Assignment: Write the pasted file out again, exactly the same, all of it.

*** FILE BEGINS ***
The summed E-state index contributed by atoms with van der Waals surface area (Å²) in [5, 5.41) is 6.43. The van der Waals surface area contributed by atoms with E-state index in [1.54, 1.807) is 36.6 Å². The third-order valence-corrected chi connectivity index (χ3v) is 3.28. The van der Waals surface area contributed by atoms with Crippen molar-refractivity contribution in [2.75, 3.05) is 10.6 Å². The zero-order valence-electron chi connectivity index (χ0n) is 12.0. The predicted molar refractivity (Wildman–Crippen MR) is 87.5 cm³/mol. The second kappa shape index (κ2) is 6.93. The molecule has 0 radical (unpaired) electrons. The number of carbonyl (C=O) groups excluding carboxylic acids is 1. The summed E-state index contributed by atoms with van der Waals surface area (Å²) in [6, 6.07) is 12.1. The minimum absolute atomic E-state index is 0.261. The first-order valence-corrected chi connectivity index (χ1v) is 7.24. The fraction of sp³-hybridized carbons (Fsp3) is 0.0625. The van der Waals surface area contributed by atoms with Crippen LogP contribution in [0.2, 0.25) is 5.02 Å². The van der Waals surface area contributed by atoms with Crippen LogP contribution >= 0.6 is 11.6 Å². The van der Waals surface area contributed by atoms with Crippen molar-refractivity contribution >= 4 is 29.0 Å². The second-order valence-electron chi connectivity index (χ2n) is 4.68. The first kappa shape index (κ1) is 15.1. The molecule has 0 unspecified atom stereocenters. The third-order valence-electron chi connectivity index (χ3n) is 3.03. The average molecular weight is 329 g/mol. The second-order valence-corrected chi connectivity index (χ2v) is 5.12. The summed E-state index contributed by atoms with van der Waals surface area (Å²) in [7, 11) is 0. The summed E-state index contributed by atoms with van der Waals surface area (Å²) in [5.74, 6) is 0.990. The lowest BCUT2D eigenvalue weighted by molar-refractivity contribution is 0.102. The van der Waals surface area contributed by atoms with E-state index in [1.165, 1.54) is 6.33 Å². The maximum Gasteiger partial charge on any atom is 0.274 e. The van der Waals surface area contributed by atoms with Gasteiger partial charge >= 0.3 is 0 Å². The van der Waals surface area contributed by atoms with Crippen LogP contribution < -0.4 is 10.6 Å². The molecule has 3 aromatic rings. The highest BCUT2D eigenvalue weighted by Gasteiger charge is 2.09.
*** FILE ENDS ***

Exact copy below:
The summed E-state index contributed by atoms with van der Waals surface area (Å²) in [5, 5.41) is 6.43. The van der Waals surface area contributed by atoms with E-state index in [1.54, 1.807) is 36.6 Å². The third-order valence-corrected chi connectivity index (χ3v) is 3.28. The van der Waals surface area contributed by atoms with Crippen molar-refractivity contribution in [2.75, 3.05) is 10.6 Å². The zero-order valence-electron chi connectivity index (χ0n) is 12.0. The predicted molar refractivity (Wildman–Crippen MR) is 87.5 cm³/mol. The second kappa shape index (κ2) is 6.93. The molecule has 0 radical (unpaired) electrons. The number of carbonyl (C=O) groups excluding carboxylic acids is 1. The summed E-state index contributed by atoms with van der Waals surface area (Å²) in [6, 6.07) is 12.1. The minimum absolute atomic E-state index is 0.261. The first-order valence-corrected chi connectivity index (χ1v) is 7.24. The fraction of sp³-hybridized carbons (Fsp3) is 0.0625. The van der Waals surface area contributed by atoms with Crippen LogP contribution in [0.2, 0.25) is 5.02 Å². The van der Waals surface area contributed by atoms with Crippen LogP contribution >= 0.6 is 11.6 Å². The van der Waals surface area contributed by atoms with Crippen molar-refractivity contribution >= 4 is 29.0 Å². The second-order valence-electron chi connectivity index (χ2n) is 4.68. The first kappa shape index (κ1) is 15.1. The molecule has 0 unspecified atom stereocenters. The third-order valence-electron chi connectivity index (χ3n) is 3.03. The average molecular weight is 329 g/mol. The second-order valence-corrected chi connectivity index (χ2v) is 5.12. The summed E-state index contributed by atoms with van der Waals surface area (Å²) in [7, 11) is 0. The summed E-state index contributed by atoms with van der Waals surface area (Å²) in [5.74, 6) is 0.990. The lowest BCUT2D eigenvalue weighted by molar-refractivity contribution is 0.102. The van der Waals surface area contributed by atoms with E-state index in [1.165, 1.54) is 6.33 Å². The maximum Gasteiger partial charge on any atom is 0.274 e. The van der Waals surface area contributed by atoms with Gasteiger partial charge >= 0.3 is 0 Å². The van der Waals surface area contributed by atoms with Crippen LogP contribution < -0.4 is 10.6 Å². The molecule has 3 aromatic rings. The highest BCUT2D eigenvalue weighted by Gasteiger charge is 2.09.